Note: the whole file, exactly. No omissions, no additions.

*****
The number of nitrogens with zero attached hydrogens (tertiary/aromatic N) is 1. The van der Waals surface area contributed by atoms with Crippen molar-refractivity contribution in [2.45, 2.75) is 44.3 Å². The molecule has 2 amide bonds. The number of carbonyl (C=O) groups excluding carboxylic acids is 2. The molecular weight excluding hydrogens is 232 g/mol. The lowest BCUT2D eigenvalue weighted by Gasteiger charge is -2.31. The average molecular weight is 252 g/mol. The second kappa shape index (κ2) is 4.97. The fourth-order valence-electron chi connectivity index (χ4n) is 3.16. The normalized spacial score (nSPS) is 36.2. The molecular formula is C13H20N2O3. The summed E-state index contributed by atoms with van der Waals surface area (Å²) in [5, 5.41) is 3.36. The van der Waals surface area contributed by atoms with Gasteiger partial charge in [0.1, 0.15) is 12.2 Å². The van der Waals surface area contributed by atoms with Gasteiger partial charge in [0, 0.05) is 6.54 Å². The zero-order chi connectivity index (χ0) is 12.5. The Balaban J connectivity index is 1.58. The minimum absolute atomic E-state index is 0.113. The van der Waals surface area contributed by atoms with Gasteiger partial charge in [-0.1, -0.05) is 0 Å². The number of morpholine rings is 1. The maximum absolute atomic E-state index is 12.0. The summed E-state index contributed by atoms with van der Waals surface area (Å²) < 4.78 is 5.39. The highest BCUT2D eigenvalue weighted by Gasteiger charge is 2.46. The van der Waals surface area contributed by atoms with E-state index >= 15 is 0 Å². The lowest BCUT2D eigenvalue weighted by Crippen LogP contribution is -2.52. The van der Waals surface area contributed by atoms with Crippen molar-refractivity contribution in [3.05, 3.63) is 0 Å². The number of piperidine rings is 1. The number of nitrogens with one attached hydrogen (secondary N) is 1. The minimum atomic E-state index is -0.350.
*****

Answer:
The number of nitrogens with zero attached hydrogens (tertiary/aromatic N) is 1. The van der Waals surface area contributed by atoms with Crippen molar-refractivity contribution in [2.45, 2.75) is 44.3 Å². The molecule has 2 amide bonds. The number of carbonyl (C=O) groups excluding carboxylic acids is 2. The molecular weight excluding hydrogens is 232 g/mol. The lowest BCUT2D eigenvalue weighted by Gasteiger charge is -2.31. The average molecular weight is 252 g/mol. The second kappa shape index (κ2) is 4.97. The fourth-order valence-electron chi connectivity index (χ4n) is 3.16. The normalized spacial score (nSPS) is 36.2. The molecular formula is C13H20N2O3. The summed E-state index contributed by atoms with van der Waals surface area (Å²) in [5, 5.41) is 3.36. The van der Waals surface area contributed by atoms with Gasteiger partial charge in [0.1, 0.15) is 12.2 Å². The van der Waals surface area contributed by atoms with Gasteiger partial charge in [0, 0.05) is 6.54 Å². The zero-order chi connectivity index (χ0) is 12.5. The Balaban J connectivity index is 1.58. The minimum absolute atomic E-state index is 0.113. The van der Waals surface area contributed by atoms with Gasteiger partial charge in [-0.1, -0.05) is 0 Å². The number of morpholine rings is 1. The maximum absolute atomic E-state index is 12.0. The summed E-state index contributed by atoms with van der Waals surface area (Å²) < 4.78 is 5.39. The highest BCUT2D eigenvalue weighted by Gasteiger charge is 2.46. The van der Waals surface area contributed by atoms with E-state index >= 15 is 0 Å². The lowest BCUT2D eigenvalue weighted by Crippen LogP contribution is -2.52. The van der Waals surface area contributed by atoms with Crippen molar-refractivity contribution in [3.05, 3.63) is 0 Å². The number of piperidine rings is 1. The number of nitrogens with one attached hydrogen (secondary N) is 1. The minimum atomic E-state index is -0.350.